Buying an apartment, unit or townhouse usually means being part of a body corporate who handles the management and upkeep of the building and sometimes the entire vicinity. It is responsible for common areas and in some cases may pay for services like pools, gyms and in some cases concierge. This incurs ongoing costs to cover these services.
The same body corporate is also in charge of making sure the building is adequately insured.
In most cases there will be a ‘sinking fund’ in place which is a pool of funds that can be reached into, in the event of unexpected costs such as major structural repairs or emergencies that are not covered under insurance.
On the other hand, living in a house (typically freestanding), means the responsibility of taking care of the maintenance and arranging insurance falls on the owner. However, there will not be any ongoing costs for strata or any other services.
Here, we look at some of the pros. and cons. of the different dwelling types.
Cost of maintaining the building is shared and the building management will usually organise for the work to be done.
Structural housing insurance could be cheaper because you purchase insurance in bulk as part of the owners corporation.
Maintenance; cleaning, lawn mowing, gardens, insurance, electricity in common areas and general repairs.
Proposed changes, general disputes and collection of funds from the owners to cover these costs is all handled by the body corporate.
As a unit/apartment is typically smaller than a house and there are common walls with others, there may be restrictions to the type of renovations that can be made.
Strata levies can cost annually, anywhere from $1,500 to $30,000 (potentially more), depending on the services provided and the type of dwelling. These fees are typically paid quarterly.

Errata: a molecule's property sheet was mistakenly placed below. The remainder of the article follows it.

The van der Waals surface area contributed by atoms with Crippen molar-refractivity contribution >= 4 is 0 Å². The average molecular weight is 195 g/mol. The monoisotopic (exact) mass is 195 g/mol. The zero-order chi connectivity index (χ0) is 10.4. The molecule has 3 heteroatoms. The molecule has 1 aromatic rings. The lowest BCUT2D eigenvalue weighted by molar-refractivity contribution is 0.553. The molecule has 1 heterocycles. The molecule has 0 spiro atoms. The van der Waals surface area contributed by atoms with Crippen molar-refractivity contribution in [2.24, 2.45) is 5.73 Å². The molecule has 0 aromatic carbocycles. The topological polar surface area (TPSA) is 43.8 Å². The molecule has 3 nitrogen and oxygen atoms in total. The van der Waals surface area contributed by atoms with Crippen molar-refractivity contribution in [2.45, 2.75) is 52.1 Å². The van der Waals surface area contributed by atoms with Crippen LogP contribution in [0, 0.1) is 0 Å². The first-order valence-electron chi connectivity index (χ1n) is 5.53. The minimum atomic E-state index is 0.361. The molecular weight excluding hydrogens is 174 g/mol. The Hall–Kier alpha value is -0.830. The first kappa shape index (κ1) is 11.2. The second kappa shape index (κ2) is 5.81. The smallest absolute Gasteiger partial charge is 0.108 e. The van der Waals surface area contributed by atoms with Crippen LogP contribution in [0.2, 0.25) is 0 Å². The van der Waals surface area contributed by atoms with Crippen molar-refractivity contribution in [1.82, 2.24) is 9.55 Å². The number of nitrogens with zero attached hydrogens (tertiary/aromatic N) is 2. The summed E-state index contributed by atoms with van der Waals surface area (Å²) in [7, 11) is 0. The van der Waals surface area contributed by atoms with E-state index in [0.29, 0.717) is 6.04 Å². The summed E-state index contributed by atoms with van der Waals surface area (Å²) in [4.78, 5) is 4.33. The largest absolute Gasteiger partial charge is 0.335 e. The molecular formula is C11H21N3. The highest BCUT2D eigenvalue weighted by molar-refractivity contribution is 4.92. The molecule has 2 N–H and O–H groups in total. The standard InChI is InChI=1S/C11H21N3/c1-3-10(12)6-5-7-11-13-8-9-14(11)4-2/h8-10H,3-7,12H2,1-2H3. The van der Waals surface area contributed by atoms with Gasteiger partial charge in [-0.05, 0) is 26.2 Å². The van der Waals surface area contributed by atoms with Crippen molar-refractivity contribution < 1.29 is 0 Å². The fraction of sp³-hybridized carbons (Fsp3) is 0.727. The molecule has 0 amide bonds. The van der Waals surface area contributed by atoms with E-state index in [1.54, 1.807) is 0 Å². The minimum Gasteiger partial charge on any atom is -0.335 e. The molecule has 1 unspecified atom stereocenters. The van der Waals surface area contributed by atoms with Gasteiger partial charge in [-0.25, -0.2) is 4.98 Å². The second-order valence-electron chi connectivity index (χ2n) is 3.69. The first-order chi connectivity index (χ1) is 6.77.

Free standing house
There are typically little or no restrictions to renovations and/or extensions (unless placed by the council).
Any costs to repairs and/or renovations is a benefit to the owner.
Any form of maintenance or repairs is the responsibility of the owner, entirely at their cost.
Because the cost isn’t divided with anyone else, other factors like property size and/or insurance would usually be absorbed by the owner, solely.
So what’s the better investment choice?
There is no right answer, here. It all comes down to personal preference and financial circumstance. Lifestyle suitability could also be a playing factor when deciding between investing in a body corporate dwelling or a house.
|Best 2 year
*Variable rates current as at 26/10/2016 & based on Resimac. Terms and Conditions, fees and charges may apply. Rates subject to change. Approved applicants only. The comparison - rate is the median rate of all lenders as published by www.goodreturns.co.nz. Warning: This comparison rate is true only for the example given. Different term, fees or other loan amounts might result in a different comparison rate.
**Fixed rates current as at 26/10/2016 Terms and based on SBS Bank special rates. Conditions, fees and charges may apply. Rates subject to change. Approved applicants only. The comparison rate is the median rate of all lenders as published by www.goodreturns.co.nz. Warning: This comparison rate is true only for the example given. Different terms, fees or other loan amounts might result in a different comparison rate.
Warning: This comparison rate is true only for the example given. Different term, fees or other loan amounts might result in a different comparison rate. Terms and Conditions, fees and charges may apply. The comparison rate is calculated on the basis of a $150,000 secured loan over 25 years.